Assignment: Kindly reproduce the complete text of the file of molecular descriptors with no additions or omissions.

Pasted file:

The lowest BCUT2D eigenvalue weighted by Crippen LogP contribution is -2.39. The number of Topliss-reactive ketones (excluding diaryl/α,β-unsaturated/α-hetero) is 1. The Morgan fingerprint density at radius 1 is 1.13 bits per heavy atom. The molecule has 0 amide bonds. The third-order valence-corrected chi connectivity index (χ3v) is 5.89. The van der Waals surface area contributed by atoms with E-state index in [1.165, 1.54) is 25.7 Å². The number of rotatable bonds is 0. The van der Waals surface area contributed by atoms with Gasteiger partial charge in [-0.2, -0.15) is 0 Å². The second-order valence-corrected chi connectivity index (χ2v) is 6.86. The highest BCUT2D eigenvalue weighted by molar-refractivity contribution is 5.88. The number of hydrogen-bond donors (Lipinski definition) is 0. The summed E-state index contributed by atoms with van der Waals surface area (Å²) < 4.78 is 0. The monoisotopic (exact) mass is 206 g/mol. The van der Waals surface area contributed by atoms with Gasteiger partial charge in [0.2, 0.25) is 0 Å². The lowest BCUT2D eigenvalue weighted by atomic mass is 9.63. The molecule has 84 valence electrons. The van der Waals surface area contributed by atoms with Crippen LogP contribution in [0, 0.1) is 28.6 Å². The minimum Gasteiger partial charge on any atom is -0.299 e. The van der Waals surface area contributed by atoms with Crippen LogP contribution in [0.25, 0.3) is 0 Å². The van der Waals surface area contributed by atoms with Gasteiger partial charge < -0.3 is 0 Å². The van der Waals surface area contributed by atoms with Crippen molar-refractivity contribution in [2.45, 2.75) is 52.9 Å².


The lowest BCUT2D eigenvalue weighted by Crippen LogP contribution is -2.39. The number of Topliss-reactive ketones (excluding diaryl/α,β-unsaturated/α-hetero) is 1. The Morgan fingerprint density at radius 1 is 1.13 bits per heavy atom. The molecule has 0 amide bonds. The third-order valence-corrected chi connectivity index (χ3v) is 5.89. The van der Waals surface area contributed by atoms with E-state index in [1.165, 1.54) is 25.7 Å². The number of rotatable bonds is 0. The van der Waals surface area contributed by atoms with Gasteiger partial charge in [-0.2, -0.15) is 0 Å². The second-order valence-corrected chi connectivity index (χ2v) is 6.86. The highest BCUT2D eigenvalue weighted by molar-refractivity contribution is 5.88. The number of hydrogen-bond donors (Lipinski definition) is 0. The summed E-state index contributed by atoms with van der Waals surface area (Å²) < 4.78 is 0. The monoisotopic (exact) mass is 206 g/mol. The van der Waals surface area contributed by atoms with Gasteiger partial charge in [0.2, 0.25) is 0 Å². The lowest BCUT2D eigenvalue weighted by atomic mass is 9.63. The molecule has 84 valence electrons. The van der Waals surface area contributed by atoms with Crippen LogP contribution in [0, 0.1) is 28.6 Å². The minimum Gasteiger partial charge on any atom is -0.299 e. The van der Waals surface area contributed by atoms with Crippen LogP contribution in [0.25, 0.3) is 0 Å². The van der Waals surface area contributed by atoms with Gasteiger partial charge < -0.3 is 0 Å². The van der Waals surface area contributed by atoms with Crippen molar-refractivity contribution in [2.45, 2.75) is 52.9 Å².